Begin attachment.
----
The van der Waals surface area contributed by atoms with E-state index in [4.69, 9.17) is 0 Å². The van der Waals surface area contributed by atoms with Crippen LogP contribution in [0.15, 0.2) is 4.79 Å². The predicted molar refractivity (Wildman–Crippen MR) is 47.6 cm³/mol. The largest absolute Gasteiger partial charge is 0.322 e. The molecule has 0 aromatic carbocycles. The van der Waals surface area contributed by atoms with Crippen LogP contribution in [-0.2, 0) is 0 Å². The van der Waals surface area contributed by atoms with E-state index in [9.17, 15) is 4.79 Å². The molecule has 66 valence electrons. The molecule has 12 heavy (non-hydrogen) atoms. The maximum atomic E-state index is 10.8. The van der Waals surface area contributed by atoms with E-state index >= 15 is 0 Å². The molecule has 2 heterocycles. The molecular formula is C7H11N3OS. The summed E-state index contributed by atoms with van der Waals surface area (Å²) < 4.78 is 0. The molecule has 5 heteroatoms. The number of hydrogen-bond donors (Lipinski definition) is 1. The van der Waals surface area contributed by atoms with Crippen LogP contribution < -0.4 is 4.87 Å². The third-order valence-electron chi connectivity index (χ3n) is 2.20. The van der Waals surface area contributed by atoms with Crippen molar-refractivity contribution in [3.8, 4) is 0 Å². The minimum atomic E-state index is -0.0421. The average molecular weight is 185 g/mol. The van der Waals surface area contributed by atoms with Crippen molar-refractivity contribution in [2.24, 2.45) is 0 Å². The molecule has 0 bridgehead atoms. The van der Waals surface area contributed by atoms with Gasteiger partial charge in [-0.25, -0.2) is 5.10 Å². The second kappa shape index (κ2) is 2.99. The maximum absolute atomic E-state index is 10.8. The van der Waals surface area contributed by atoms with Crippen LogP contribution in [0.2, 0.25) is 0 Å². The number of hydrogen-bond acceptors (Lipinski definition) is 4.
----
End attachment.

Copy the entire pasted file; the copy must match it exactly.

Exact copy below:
The van der Waals surface area contributed by atoms with E-state index in [4.69, 9.17) is 0 Å². The van der Waals surface area contributed by atoms with Crippen LogP contribution in [0.15, 0.2) is 4.79 Å². The predicted molar refractivity (Wildman–Crippen MR) is 47.6 cm³/mol. The largest absolute Gasteiger partial charge is 0.322 e. The molecule has 0 aromatic carbocycles. The van der Waals surface area contributed by atoms with Crippen LogP contribution in [-0.2, 0) is 0 Å². The van der Waals surface area contributed by atoms with E-state index in [9.17, 15) is 4.79 Å². The molecule has 66 valence electrons. The molecule has 12 heavy (non-hydrogen) atoms. The maximum atomic E-state index is 10.8. The van der Waals surface area contributed by atoms with E-state index >= 15 is 0 Å². The molecule has 2 heterocycles. The molecular formula is C7H11N3OS. The summed E-state index contributed by atoms with van der Waals surface area (Å²) < 4.78 is 0. The molecule has 5 heteroatoms. The number of hydrogen-bond donors (Lipinski definition) is 1. The van der Waals surface area contributed by atoms with Crippen LogP contribution < -0.4 is 4.87 Å². The third-order valence-electron chi connectivity index (χ3n) is 2.20. The van der Waals surface area contributed by atoms with Crippen molar-refractivity contribution in [3.8, 4) is 0 Å². The minimum atomic E-state index is -0.0421. The average molecular weight is 185 g/mol. The van der Waals surface area contributed by atoms with Crippen molar-refractivity contribution in [2.24, 2.45) is 0 Å². The molecule has 0 bridgehead atoms. The van der Waals surface area contributed by atoms with Gasteiger partial charge in [-0.25, -0.2) is 5.10 Å². The second kappa shape index (κ2) is 2.99. The maximum absolute atomic E-state index is 10.8. The van der Waals surface area contributed by atoms with Crippen LogP contribution in [0.2, 0.25) is 0 Å². The number of hydrogen-bond acceptors (Lipinski definition) is 4.